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1121_PartUniversity Physics Solution

# 1121_PartUniversity Physics Solution - 42-2 Chapter 42(b v1...

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42-2 Chapter 42 (b) 9 12 1 1 1 (0.0644 10 m)(1.03 10 rad/s) 66.3 m/s (carbon) v r ω = = × × = 9 12 2 2 2 (0.0484 10 m)(1.03 10 rad/s) 49.8 m/s (oxygen) v r ω = = × × = (c) 12 2 / 6.10 10 s T π ω = = × E VALUATE : From the information in Example 42.3 we can calculate the vibrational period to be 14 r 2 / 2 / 1.5 10 s. T m k π ω π = = = × The rotational motion is over an order of magnitude slower than the vibrational motion. 42.8. r hc E k m , λ Δ = = = and solving for , k 2 r 2 205 N m. π c k m λ ′ = = 42.9. I DENTIFY and S ET U P : The energy of a rotational level with quantum number l is 2 ( 1) / 2 l E l l I = + = (Eq.(42.3)). 2 r , I m r = with the reduced mass r m given by Eq.(42.4). Calculate I and E Δ and then use / E hc λ Δ = to find . λ E XECUTE : (a) 26 27 27 1 2 Li H r 26 27 1 2 Li H (1.17 10 kg)(1.67 10 kg) 1.461 10 kg 1.17 10 kg 1.67 10 kg m m m m m m m m m × × = = = = × + + × + × 2 27 9 2 47 2 r (1.461 10 kg)(0.159 10 m) 3.694 10 kg m I m r = = × × = × 2 2 3: 3(4) 6 2 l E I I = = = = = 2 2 4: 4(5) 10 2 l E I I = = = = = 2 34 2 21 3 4 3 47 2 (1.055 10 J s) 4 4 1.20 10 J 7.49 10 eV 3.694 10 kg m E E E I × Δ = = = = × = × × = (b) / E hc λ Δ = so 15 8 3 (4.136 10 eV)(2.998 10 m/s) 166 m 7.49 10 eV hc E λ μ × × = = = Δ × E VALUATE : LiH has a smaller reduced mass than CO and λ is somewhat smaller here than the λ calculated for CO in Example 42.2 42.10. I DENTIFY : The vibrational energy of the molecule is related to its force constant and reduced mass, while the rotational energy depends on its moment of inertia, which in turn depends on the reduced mass. S ET U P : The vibrational energy is r 1 1 2 2 n k E n n m ω = + = + = = and the rotational energy is 2 ( 1) 2 l E l l I = + = . E XECUTE : For a vibrational transition, we have v r k E m Δ = = , so we first need to find m r . The energy for a rotational transition is [ ] 2 2 R 2 2(2 1) 1(1 1) 2 E I I Δ = + + = = = . Solving for I and using the fact that I = m r r 0 2 , we have 2 2 r 0 R 2 m r E = Δ = , which gives ( )( ) ( ) ( ) 34 16 2 r 2 2 9 4 0 R 2 1.055 10 J s 6.583 10 eV s 2 0.8860 10 m 8.841 10 eV m r E × × = = Δ × × = = 2.0014 × 10 –28 kg Now look at the vibrational transition to find the force constant. ( ) ( ) ( ) 2 28 2 r v v 2 2 16 r 2.0014 10 kg (0.2560 eV) 6.583 10 eV s m E k E k m × Δ Δ = = = × = = = 30.27 N/m E VALUATE : This would be a rather weak spring in the laboratory. 42.11. (a) 2 2 2 2 2 2 1 ( 1) ( 1) , ( ) 2 2 2 l l l l l l l E E E l l l l I I I I + = = Δ = + + = = = = = (b) 2 2 E E l f . h π π I = = = = =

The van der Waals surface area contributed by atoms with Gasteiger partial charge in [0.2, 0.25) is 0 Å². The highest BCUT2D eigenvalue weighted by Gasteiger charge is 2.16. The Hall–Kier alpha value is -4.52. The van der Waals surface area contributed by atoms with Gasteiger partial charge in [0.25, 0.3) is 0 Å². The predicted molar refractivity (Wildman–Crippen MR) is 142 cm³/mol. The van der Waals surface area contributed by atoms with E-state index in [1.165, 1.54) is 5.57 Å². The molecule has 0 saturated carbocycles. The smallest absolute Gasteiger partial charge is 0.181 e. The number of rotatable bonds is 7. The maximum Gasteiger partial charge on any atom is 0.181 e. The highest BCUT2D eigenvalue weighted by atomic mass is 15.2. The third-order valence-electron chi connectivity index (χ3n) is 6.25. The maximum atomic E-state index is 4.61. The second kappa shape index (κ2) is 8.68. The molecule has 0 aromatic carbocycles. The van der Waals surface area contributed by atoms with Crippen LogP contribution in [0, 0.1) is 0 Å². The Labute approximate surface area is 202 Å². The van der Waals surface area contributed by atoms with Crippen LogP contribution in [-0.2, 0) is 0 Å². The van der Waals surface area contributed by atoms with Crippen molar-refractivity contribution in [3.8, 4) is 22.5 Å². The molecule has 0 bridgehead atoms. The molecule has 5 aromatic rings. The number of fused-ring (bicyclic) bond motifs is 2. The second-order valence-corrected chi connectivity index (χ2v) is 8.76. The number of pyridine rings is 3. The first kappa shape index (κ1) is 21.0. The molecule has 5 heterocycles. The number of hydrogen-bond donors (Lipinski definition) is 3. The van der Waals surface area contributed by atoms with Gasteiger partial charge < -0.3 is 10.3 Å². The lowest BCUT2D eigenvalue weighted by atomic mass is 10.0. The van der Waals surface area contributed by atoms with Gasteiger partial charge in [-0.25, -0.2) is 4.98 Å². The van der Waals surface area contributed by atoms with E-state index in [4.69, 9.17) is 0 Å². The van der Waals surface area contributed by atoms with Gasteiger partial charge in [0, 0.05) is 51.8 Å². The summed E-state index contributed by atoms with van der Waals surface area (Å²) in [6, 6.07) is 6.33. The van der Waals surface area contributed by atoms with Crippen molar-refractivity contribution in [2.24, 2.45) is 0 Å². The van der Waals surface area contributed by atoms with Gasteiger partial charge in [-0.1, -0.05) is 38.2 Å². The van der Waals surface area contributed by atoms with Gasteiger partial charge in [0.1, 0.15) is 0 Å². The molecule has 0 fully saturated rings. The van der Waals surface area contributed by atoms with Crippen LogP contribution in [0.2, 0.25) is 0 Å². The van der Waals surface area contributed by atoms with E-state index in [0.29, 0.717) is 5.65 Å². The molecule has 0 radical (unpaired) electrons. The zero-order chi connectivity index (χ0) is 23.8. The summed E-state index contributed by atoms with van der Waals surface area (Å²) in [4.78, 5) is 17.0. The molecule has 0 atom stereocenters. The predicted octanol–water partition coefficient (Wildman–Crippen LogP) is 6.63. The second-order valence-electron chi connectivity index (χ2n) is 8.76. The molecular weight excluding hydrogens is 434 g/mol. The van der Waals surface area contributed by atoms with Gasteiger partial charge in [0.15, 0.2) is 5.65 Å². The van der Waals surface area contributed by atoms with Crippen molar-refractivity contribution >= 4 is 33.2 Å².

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Molecules and Condensed Matter 42-3 42.12. I DENTIFY : Find E Δ for the transition and compute λ from / . E hc λ Δ = S ET U P : From Example 42.2, 2 ( 1) , 2 l E l l I = + = with 2 3 0.2395 10 eV. 2 I = × = From Example 42.3, 0.2690 eV E Δ = is the spacing between vibrational levels. Thus 1 2 ( ) , n E n ω = + = with 0.2690 eV. ω = = By Eq.(42.9), 2 1 2 ( ) ( 1) .
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